- Vm (or Vmax) is defined as the total enzyme concentration multiplied by the catalytic rate constant (kcat) of the enzyme-substrate complex dissociating to give free enzyme and product. So, you could define a repeated assignment such as Vm = kcat*bxb1.
- You could also edit the reaction rate of the 'flipping' reaction directly by multiplying by bxb1, making sure that all units are consistent. Your reaction rate could look like this: kcat*bxb1*unflipped/(Km+unflipped)
- You could split the Michaelis-Menten into its set of elementary reactions. But this would add parameters to your model and is probably not what you want.
In Simbiology, how to graphically represent an enzyme production and its activity simultaneously?
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my serine recombinase s expressed on a plasmid. its substrate (dna sequence flanked by it two recombinase attachment site) is on the same plasmid.
So, enzyme is being produced gradually with fixed amount of substrate.
aas bxb1 activity is embedded in the flipping reaction pointing a link between bxb1 species and flipping reaction is with no effect.
How could I account for increasing amount of bxb1 concentration in the cell? i .e How do I link bxb1 production to its Michaelis–Menten kinetics represented by flipping reaction?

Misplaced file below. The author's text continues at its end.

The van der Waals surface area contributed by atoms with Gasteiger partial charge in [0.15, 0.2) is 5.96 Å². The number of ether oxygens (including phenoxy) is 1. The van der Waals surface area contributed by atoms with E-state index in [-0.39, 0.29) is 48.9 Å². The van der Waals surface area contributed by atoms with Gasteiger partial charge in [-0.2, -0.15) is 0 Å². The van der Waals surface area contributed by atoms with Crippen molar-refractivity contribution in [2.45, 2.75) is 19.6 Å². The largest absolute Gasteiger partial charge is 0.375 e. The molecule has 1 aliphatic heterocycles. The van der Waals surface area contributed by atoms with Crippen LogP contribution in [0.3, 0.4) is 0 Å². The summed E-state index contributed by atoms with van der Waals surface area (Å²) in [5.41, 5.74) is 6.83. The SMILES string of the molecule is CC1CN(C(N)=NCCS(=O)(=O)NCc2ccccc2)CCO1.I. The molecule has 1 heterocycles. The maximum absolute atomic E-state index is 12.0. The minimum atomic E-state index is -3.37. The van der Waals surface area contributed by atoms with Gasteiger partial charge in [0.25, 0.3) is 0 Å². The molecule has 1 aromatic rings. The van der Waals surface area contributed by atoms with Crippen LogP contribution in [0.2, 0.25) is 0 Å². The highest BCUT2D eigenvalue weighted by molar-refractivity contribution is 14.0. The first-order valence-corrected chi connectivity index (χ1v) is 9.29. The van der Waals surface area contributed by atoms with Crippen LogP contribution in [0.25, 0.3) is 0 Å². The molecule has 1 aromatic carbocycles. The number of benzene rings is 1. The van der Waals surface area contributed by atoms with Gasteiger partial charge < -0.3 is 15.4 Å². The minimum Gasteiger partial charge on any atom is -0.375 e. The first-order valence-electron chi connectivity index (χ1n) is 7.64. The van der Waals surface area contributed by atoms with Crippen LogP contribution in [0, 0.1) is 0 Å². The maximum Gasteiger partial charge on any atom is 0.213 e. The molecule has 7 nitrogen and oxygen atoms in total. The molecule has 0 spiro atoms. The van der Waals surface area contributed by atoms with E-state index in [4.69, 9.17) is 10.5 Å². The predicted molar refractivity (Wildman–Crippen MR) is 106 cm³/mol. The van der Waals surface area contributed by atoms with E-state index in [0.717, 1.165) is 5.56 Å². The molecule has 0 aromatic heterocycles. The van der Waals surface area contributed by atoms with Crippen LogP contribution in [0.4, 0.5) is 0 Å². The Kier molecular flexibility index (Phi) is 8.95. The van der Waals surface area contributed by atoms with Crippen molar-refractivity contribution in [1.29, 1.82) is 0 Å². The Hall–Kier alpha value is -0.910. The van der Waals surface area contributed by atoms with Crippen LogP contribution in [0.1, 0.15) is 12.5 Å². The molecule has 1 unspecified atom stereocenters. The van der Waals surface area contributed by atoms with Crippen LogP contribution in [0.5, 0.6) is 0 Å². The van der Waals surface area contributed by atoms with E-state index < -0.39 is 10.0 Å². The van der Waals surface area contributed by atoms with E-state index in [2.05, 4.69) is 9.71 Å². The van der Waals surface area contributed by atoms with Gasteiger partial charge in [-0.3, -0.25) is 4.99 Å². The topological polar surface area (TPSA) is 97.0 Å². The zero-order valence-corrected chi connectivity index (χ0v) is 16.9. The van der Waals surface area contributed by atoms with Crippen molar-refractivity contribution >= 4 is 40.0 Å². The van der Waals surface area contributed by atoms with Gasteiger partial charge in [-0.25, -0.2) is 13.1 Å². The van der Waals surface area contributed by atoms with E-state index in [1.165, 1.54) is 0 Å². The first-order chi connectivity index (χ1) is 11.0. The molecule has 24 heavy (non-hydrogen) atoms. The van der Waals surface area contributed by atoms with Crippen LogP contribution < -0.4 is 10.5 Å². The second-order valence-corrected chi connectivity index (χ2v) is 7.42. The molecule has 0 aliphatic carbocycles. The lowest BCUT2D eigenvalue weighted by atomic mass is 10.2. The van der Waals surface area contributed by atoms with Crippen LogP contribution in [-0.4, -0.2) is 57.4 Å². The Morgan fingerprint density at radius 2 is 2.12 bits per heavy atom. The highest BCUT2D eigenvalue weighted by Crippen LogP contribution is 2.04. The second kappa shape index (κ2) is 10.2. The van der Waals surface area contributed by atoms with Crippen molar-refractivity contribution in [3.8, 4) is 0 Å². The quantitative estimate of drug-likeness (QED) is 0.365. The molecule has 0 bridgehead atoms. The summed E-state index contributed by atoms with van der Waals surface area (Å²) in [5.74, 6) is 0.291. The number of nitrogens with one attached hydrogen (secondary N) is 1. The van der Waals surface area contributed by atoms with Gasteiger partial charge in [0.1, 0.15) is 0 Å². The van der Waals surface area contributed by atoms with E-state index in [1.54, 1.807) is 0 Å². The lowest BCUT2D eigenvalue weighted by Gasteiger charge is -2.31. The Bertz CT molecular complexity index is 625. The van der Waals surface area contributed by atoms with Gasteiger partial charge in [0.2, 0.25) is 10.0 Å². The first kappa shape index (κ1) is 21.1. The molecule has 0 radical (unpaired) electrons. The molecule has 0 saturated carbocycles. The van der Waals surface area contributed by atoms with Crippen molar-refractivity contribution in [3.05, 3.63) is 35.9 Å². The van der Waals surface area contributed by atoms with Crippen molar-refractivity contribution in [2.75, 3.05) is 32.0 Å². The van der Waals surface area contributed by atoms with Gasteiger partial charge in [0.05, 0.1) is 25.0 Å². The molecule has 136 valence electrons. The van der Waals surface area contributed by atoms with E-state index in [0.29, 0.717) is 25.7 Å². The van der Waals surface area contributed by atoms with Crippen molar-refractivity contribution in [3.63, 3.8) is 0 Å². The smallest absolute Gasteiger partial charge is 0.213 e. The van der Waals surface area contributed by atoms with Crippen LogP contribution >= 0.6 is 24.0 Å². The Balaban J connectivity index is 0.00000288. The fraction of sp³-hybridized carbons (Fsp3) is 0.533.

Jeremy Huard on 25 May 2020
let me try and summarize to make sure I understood your question correctly: you defined the 'flipping' reaction with the built-in Michaelis-Menten kinetics and defined bxb1 as both reactant and product of this reaction. While the resulting graph shows a link between bxb1 and the reaction, its reaction rate is not influenced by bxb1. Is this correct?
If this is the case, there are several ways to achieve what you are asking for:
I would recommend to try 1 or 2. You can also keep bxb1 defined as both reactant and product. This will help you visualize the reaction dependency on bxb1.
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